-Deer often seek the warmth of a sunny face after a cold night to elevate body temperature as efficiently as possible.
-Deer will often get up and feed on a drizzly day, especially the first day of drizzle or light rain after a dry spell.
-Deer will predict when a fierce cold front is coming through and feed up in the 24 hours prior to it hitting. Their internal barometers are always in tune with the weather patterns.
-During heavy rain deer sometimes seek the cover of habitat that offers shelter, cherry trees, tea tree and large eucalypts with a broad canopy are all appealing in times of rain.
-Deer often bed up against rocky ledges as this gives them a natural defense barrier from above and the rocks also provide warmth for the animal on cold days as they retain their heat.
-Deer often feed up on the grass underneath rocky areas as the nutrients will slowly leach out of the rocks when water passes over the formation making the grass beneath mineral rich.
-Clear hot days will see deer seek shade early, so hunt likely areas first then focus on shaded ridges for deer that are still on their feet.
-Water can draw sambar in, especially in very warm weather. Hidden springs, creeks, rivers and dams will all have appeal to sambar in warm weather.
-Strong windstorms can blow over many trees on an exposed face and this can create a valuable short term food source for the resident deer. Be aware of the types of trees that are appealing to sambar and hunt windblown areas as soon as possible, preferably before the trees die and the leaves shrivel up making them unappealing to sambar.
-Listen to the birds around you to give indications that animals are moving through and disturbing them, the forest and its inhabitants can tell you a lot about what is going on.
-Sometimes sambar will be in the same areas that lyrebirds are feeding in so if you hear them calling be aware that deer could be in close proximity. It could simply be co-incidence or a defense mechanism of sambar to be near lyrebirds.
-Sambar take notice of where the birds are feeding, cockatoos are clumsy feeders and often let clumps of fresh new leaves fall to the ground underneath. In areas with poor browse deer will visit these areas to pick over the new leaves for an easy feed.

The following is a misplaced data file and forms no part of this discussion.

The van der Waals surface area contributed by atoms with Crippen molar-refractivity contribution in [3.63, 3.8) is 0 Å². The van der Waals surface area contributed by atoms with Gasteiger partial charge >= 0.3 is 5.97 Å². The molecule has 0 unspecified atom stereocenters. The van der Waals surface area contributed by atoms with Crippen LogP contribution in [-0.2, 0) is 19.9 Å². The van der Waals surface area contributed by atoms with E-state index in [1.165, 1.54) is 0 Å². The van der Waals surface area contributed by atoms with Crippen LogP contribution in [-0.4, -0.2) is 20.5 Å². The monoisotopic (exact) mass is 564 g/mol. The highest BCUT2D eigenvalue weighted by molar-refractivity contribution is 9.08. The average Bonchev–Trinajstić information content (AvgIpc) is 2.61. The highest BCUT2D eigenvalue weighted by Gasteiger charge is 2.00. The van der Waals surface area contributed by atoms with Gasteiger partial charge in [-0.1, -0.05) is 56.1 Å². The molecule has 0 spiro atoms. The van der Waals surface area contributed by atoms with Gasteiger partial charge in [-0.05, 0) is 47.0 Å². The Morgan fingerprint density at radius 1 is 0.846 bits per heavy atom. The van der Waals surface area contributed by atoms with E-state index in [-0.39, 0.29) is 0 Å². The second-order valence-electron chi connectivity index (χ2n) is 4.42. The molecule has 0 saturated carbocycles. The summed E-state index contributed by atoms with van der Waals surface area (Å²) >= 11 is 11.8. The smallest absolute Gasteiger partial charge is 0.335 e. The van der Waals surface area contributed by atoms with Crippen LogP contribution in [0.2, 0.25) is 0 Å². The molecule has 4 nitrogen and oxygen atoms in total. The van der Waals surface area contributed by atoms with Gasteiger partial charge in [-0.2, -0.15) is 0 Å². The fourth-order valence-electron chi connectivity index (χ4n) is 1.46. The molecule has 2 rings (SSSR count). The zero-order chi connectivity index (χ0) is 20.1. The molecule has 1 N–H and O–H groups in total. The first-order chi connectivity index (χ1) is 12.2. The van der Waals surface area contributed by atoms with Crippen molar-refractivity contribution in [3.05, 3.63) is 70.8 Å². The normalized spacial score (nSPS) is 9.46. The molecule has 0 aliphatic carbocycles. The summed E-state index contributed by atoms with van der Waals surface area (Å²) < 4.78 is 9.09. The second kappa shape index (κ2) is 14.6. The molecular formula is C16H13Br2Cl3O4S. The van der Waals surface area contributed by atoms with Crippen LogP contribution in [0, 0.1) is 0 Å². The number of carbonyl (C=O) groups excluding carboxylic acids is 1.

-If cockatoos are screeching their heads off and circling you, sit down and relax for a while, sambar will certainly be in tune with their alarm calls and be ready for a secondary sign that danger is nearby. Letting the raucous settle down is your best option.
-If you have alarmed cattle, wallabies, horses or kangaroos and they head off in the direction you are stalking, take it easy and either change course or wait and allow any deer to settle down. A wallaby bounding off won’t send any sambar into the next catchment, but it will put them edge as they try to work out what is going on.
-Wild dogs can make sambar nervous and direct them to head lower down into thicker habitat or around into different basins. Be in tune with where you are hearing dogs howl or seeing sign and adjust your hunt plans.
Finding areas to hunt sambar
-Don’t settle into a routine of always hunting the same systems and gullies. Challenge yourself to hunt deer in different habitats, elevations and locations to ensure you are always learning about sambar.
-Study maps, look for areas with limited road access, good habitat, river systems and head basins that get sunlight at the right times of the year.
-Don’t choose the obvious locations to go to explore as everybody else will be doing the same. Look for areas over ridges that people are too lazy to climb and see what’s on the other side, look for systems across rivers that nobody wants to get wet crossing or can’t because winter rains elevate the water level.
-Think outside the square and be ahead of the curve. Canoes, rafts, boats and mountain bikes can get you into some magic country in sambar habitat that gets minimal pressure.
General hunting tips
-Always walk into the wind, especially if you are bush stalking, let it dictate your hunt.